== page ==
Piling On

As every major economics blog has already reported, Brad Setser is walking away from his blog to work for the National Economic Council. Setser’s blog was one of the best at actually providing original information and analysis (data, even) you couldn’t get anyplace else; the only other competitor in that category that springs to mind is Econbrowser. It was the first place I looked when I had a question about the trade deficit, the Chinese-American economic relationship, or foreign currency reserves. We’ll all be worse off as bloggers, hopefully better off as citizens of the United States.

By James Kwak

4 thoughts on “Piling On

  1. So now we have two RGE Monitor alumni advising the executive branch. Things are starting to get interesting.

    It looks like they have someone pretty sharp watching over the content at the CoFR website. Setser’s bio page there was taken down within minutes of his last post. They did leave behind his hi-rez photo and very basic .pdf cv along with the blog itself, so it’s not as violent a change as it could have been.

    “One” wonders if he’s just another highly educated person who fails to realize (or doesn’t care) who he’s really working for.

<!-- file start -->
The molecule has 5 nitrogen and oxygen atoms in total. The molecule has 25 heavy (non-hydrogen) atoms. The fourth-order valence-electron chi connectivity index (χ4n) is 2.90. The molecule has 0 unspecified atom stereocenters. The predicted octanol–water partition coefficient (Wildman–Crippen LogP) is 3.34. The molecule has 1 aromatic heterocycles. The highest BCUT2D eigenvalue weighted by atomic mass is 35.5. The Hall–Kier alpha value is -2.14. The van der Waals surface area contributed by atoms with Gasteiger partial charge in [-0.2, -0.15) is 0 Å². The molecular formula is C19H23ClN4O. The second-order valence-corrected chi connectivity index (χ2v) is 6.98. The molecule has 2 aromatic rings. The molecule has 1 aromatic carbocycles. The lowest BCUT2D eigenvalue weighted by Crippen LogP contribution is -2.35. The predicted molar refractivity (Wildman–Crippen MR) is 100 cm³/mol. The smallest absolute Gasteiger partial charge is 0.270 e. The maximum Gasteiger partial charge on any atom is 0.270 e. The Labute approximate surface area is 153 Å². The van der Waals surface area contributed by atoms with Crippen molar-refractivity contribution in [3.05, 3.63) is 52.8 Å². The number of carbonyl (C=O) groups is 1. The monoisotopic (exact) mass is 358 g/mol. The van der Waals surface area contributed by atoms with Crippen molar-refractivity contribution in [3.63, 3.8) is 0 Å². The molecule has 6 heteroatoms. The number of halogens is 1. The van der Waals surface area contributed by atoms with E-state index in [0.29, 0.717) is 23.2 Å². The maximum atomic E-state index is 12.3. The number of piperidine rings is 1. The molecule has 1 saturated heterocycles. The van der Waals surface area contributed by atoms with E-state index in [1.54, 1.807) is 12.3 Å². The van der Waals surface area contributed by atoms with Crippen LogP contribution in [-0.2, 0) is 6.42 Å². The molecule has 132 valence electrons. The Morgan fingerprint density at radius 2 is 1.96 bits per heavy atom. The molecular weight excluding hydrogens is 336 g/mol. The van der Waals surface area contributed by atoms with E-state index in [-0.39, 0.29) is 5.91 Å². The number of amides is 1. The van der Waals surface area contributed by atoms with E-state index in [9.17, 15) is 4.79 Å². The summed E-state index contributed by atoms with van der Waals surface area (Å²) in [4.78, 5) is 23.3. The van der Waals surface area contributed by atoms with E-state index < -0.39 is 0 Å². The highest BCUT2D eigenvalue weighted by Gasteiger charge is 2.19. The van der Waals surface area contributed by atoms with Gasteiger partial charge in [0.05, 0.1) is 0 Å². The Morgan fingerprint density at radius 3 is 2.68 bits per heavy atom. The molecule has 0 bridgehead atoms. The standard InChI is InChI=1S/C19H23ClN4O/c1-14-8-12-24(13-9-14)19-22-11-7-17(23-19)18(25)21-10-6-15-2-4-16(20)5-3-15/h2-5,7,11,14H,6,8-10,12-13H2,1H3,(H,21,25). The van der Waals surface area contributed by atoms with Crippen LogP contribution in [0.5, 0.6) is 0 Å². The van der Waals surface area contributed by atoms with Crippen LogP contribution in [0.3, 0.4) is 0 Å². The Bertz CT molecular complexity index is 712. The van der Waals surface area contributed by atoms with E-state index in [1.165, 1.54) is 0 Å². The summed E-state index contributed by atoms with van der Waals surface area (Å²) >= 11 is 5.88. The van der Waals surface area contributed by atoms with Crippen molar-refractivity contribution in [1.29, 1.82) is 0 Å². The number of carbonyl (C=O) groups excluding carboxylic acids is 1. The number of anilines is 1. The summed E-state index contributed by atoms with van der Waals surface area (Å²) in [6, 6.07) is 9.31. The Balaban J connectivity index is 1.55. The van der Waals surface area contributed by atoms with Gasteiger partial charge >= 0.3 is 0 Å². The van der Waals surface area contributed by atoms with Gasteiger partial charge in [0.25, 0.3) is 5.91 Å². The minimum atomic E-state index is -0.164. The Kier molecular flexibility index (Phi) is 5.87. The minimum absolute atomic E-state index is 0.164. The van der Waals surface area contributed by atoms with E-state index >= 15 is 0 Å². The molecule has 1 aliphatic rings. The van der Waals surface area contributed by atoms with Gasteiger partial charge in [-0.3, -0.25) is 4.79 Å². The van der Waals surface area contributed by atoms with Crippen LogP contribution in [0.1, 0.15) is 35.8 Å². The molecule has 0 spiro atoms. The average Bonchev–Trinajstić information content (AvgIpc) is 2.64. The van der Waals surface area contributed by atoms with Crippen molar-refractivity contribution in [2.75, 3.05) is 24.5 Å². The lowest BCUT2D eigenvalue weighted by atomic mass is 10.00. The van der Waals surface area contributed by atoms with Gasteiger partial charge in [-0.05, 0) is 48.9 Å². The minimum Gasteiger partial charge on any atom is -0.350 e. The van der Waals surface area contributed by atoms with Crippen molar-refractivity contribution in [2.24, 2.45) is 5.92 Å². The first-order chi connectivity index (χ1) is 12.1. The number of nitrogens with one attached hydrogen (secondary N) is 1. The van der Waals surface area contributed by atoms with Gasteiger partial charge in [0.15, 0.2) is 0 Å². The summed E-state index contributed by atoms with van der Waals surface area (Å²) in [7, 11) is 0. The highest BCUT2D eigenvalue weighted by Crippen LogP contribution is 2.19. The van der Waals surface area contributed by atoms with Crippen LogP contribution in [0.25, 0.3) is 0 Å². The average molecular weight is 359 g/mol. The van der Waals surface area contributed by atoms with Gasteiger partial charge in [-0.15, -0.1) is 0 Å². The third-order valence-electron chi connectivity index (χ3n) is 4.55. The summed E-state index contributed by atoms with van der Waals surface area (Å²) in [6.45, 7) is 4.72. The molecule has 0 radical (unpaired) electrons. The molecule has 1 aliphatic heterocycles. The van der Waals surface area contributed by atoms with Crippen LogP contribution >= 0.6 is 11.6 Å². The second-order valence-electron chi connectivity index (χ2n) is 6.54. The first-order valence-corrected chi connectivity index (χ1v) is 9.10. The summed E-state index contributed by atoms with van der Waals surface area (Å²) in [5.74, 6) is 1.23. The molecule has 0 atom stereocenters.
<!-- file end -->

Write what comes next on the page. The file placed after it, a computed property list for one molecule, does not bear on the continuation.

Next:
2. Capital markets are unstable. In the past there was no way to make them stable. But today we have computer power that can be used to make them stable.

    By using the greater computer power of today we can have a much higher turn over of capital in the capital market. This higher turnover will make the market harder to game or control and the market will no longer have the unstable run ups or declines. Who can change or control the market when say 20% of the capital is trading each day?

    So now that we have the compute power to provide for all these transactions that will smooth out the market how do we force people to turn over at a rate of 20% a day? Easy, put a cap gains tax of 0% (zero) on all gains of 7 days or less and put a cap gains tax of 90% of all gains of more than 7 days.

    The likes of Yahoo, Micosoft and/or Sun Micro Systems will give us the systems that will provide automated software agents to support turning over one’s investments every 7 days (based on the specs you give the agent).

    A system like this will make the financial markets work as smoothly as the local fruit market.

  3. I think you made an excellent point about original material James. I read Andrew Sullivan’s site (I don’t think it qualifies as a true blog because he kisses up to the Atlantic too much and reroutes traffic back to the magazine). Sullivan is always taking cheap shots at mainstream media (MSM). I think some bloggers need to stay away from cheap shots at MSM until they start producing their own materials. The truth is, Sullivan would have VERY FEW things to talk about if those MSM folks weren’t out there pounding the pavement.

    Baseline has contributors like Elizabeth Warren and Arindrajit Dube and does a better job than most with some original thoughts.

Comments are closed.